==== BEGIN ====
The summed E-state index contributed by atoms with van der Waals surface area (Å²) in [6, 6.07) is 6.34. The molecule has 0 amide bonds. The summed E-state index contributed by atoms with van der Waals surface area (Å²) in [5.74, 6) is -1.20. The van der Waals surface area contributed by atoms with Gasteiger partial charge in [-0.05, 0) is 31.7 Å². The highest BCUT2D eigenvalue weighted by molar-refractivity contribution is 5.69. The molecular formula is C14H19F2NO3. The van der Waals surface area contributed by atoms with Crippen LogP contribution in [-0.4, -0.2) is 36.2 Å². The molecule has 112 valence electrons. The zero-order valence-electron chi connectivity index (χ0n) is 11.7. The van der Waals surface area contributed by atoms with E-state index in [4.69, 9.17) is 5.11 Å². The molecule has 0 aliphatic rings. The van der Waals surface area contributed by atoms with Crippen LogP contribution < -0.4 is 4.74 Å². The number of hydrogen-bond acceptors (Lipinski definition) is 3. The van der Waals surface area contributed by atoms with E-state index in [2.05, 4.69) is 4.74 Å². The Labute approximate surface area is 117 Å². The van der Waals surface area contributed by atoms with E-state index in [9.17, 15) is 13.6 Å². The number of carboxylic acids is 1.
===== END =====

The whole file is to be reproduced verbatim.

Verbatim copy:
The summed E-state index contributed by atoms with van der Waals surface area (Å²) in [6, 6.07) is 6.34. The molecule has 0 amide bonds. The summed E-state index contributed by atoms with van der Waals surface area (Å²) in [5.74, 6) is -1.20. The van der Waals surface area contributed by atoms with Gasteiger partial charge in [-0.05, 0) is 31.7 Å². The highest BCUT2D eigenvalue weighted by molar-refractivity contribution is 5.69. The molecular formula is C14H19F2NO3. The van der Waals surface area contributed by atoms with Crippen LogP contribution in [-0.4, -0.2) is 36.2 Å². The molecule has 112 valence electrons. The zero-order valence-electron chi connectivity index (χ0n) is 11.7. The van der Waals surface area contributed by atoms with E-state index in [4.69, 9.17) is 5.11 Å². The molecule has 0 aliphatic rings. The van der Waals surface area contributed by atoms with Crippen LogP contribution < -0.4 is 4.74 Å². The number of hydrogen-bond acceptors (Lipinski definition) is 3. The van der Waals surface area contributed by atoms with E-state index in [2.05, 4.69) is 4.74 Å². The Labute approximate surface area is 117 Å². The van der Waals surface area contributed by atoms with E-state index in [9.17, 15) is 13.6 Å². The number of carboxylic acids is 1.